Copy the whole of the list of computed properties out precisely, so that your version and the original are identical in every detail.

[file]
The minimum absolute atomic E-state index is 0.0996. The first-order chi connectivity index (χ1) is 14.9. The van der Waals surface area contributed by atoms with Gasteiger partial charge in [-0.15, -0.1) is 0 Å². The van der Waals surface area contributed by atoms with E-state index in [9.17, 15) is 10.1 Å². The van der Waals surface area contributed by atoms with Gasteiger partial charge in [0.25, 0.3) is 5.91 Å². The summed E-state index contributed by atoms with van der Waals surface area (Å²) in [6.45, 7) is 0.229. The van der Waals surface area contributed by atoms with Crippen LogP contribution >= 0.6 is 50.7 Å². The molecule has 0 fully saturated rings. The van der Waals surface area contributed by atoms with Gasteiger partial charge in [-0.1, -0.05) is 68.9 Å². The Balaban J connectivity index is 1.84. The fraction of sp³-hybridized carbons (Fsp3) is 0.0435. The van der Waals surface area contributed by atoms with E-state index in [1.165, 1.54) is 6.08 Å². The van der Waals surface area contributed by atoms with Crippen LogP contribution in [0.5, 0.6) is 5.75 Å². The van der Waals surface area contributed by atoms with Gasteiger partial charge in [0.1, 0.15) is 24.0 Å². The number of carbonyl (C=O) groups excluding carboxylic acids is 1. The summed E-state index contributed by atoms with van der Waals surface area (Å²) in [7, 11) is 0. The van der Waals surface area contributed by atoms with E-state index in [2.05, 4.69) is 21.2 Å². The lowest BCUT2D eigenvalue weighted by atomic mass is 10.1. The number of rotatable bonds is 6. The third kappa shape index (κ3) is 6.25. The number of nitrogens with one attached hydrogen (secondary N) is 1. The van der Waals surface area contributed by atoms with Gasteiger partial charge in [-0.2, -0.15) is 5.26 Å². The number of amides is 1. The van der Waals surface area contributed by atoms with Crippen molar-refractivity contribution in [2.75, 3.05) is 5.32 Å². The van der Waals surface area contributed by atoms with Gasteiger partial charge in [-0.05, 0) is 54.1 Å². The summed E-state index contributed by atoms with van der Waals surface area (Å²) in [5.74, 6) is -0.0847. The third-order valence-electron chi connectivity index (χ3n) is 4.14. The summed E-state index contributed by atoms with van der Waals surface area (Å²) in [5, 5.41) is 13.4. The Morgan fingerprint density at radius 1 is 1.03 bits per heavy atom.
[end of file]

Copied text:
The minimum absolute atomic E-state index is 0.0996. The first-order chi connectivity index (χ1) is 14.9. The van der Waals surface area contributed by atoms with Gasteiger partial charge in [-0.15, -0.1) is 0 Å². The van der Waals surface area contributed by atoms with E-state index in [9.17, 15) is 10.1 Å². The van der Waals surface area contributed by atoms with Gasteiger partial charge in [0.25, 0.3) is 5.91 Å². The summed E-state index contributed by atoms with van der Waals surface area (Å²) in [6.45, 7) is 0.229. The van der Waals surface area contributed by atoms with Crippen LogP contribution >= 0.6 is 50.7 Å². The molecule has 0 fully saturated rings. The van der Waals surface area contributed by atoms with Gasteiger partial charge in [-0.1, -0.05) is 68.9 Å². The Balaban J connectivity index is 1.84. The fraction of sp³-hybridized carbons (Fsp3) is 0.0435. The van der Waals surface area contributed by atoms with E-state index in [1.165, 1.54) is 6.08 Å². The van der Waals surface area contributed by atoms with Crippen LogP contribution in [0.5, 0.6) is 5.75 Å². The van der Waals surface area contributed by atoms with Gasteiger partial charge in [0.1, 0.15) is 24.0 Å². The number of carbonyl (C=O) groups excluding carboxylic acids is 1. The summed E-state index contributed by atoms with van der Waals surface area (Å²) in [7, 11) is 0. The van der Waals surface area contributed by atoms with E-state index in [2.05, 4.69) is 21.2 Å². The lowest BCUT2D eigenvalue weighted by atomic mass is 10.1. The number of rotatable bonds is 6. The third kappa shape index (κ3) is 6.25. The number of nitrogens with one attached hydrogen (secondary N) is 1. The van der Waals surface area contributed by atoms with Gasteiger partial charge in [-0.2, -0.15) is 5.26 Å². The number of amides is 1. The van der Waals surface area contributed by atoms with Crippen molar-refractivity contribution in [2.75, 3.05) is 5.32 Å². The van der Waals surface area contributed by atoms with Gasteiger partial charge in [-0.05, 0) is 54.1 Å². The summed E-state index contributed by atoms with van der Waals surface area (Å²) in [5.74, 6) is -0.0847. The third-order valence-electron chi connectivity index (χ3n) is 4.14. The summed E-state index contributed by atoms with van der Waals surface area (Å²) in [5, 5.41) is 13.4. The Morgan fingerprint density at radius 1 is 1.03 bits per heavy atom.